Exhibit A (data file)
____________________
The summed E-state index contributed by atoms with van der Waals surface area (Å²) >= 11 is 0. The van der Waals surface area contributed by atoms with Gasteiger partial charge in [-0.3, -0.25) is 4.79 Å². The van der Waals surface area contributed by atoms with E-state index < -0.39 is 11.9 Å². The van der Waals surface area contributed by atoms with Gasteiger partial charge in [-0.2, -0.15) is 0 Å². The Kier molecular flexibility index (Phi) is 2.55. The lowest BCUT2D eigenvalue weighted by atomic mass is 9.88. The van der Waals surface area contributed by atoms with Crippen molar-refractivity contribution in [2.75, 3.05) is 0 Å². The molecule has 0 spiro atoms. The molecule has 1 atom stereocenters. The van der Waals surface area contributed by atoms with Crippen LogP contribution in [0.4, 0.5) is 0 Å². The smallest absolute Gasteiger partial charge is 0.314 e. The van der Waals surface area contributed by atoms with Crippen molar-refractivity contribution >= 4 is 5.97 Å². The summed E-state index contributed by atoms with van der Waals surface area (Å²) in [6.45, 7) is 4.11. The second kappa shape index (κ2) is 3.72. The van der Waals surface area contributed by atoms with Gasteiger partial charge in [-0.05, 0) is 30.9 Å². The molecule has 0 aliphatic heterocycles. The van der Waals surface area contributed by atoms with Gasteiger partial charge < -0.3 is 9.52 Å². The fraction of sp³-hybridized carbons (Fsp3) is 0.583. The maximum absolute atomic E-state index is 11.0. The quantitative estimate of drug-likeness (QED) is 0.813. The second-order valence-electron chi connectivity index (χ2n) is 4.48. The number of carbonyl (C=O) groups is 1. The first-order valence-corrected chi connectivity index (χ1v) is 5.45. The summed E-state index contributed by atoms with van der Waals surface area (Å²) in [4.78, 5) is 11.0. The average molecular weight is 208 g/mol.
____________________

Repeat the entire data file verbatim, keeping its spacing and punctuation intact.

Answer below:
The summed E-state index contributed by atoms with van der Waals surface area (Å²) >= 11 is 0. The van der Waals surface area contributed by atoms with Gasteiger partial charge in [-0.3, -0.25) is 4.79 Å². The van der Waals surface area contributed by atoms with E-state index < -0.39 is 11.9 Å². The van der Waals surface area contributed by atoms with Gasteiger partial charge in [-0.2, -0.15) is 0 Å². The Kier molecular flexibility index (Phi) is 2.55. The lowest BCUT2D eigenvalue weighted by atomic mass is 9.88. The van der Waals surface area contributed by atoms with Crippen molar-refractivity contribution in [2.75, 3.05) is 0 Å². The molecule has 0 spiro atoms. The molecule has 1 atom stereocenters. The van der Waals surface area contributed by atoms with Crippen LogP contribution in [0.4, 0.5) is 0 Å². The smallest absolute Gasteiger partial charge is 0.314 e. The van der Waals surface area contributed by atoms with Crippen molar-refractivity contribution >= 4 is 5.97 Å². The summed E-state index contributed by atoms with van der Waals surface area (Å²) in [6.45, 7) is 4.11. The second kappa shape index (κ2) is 3.72. The van der Waals surface area contributed by atoms with Gasteiger partial charge in [-0.05, 0) is 30.9 Å². The molecule has 0 aliphatic heterocycles. The van der Waals surface area contributed by atoms with Gasteiger partial charge < -0.3 is 9.52 Å². The fraction of sp³-hybridized carbons (Fsp3) is 0.583. The maximum absolute atomic E-state index is 11.0. The quantitative estimate of drug-likeness (QED) is 0.813. The second-order valence-electron chi connectivity index (χ2n) is 4.48. The number of carbonyl (C=O) groups is 1. The first-order valence-corrected chi connectivity index (χ1v) is 5.45. The summed E-state index contributed by atoms with van der Waals surface area (Å²) in [4.78, 5) is 11.0. The average molecular weight is 208 g/mol.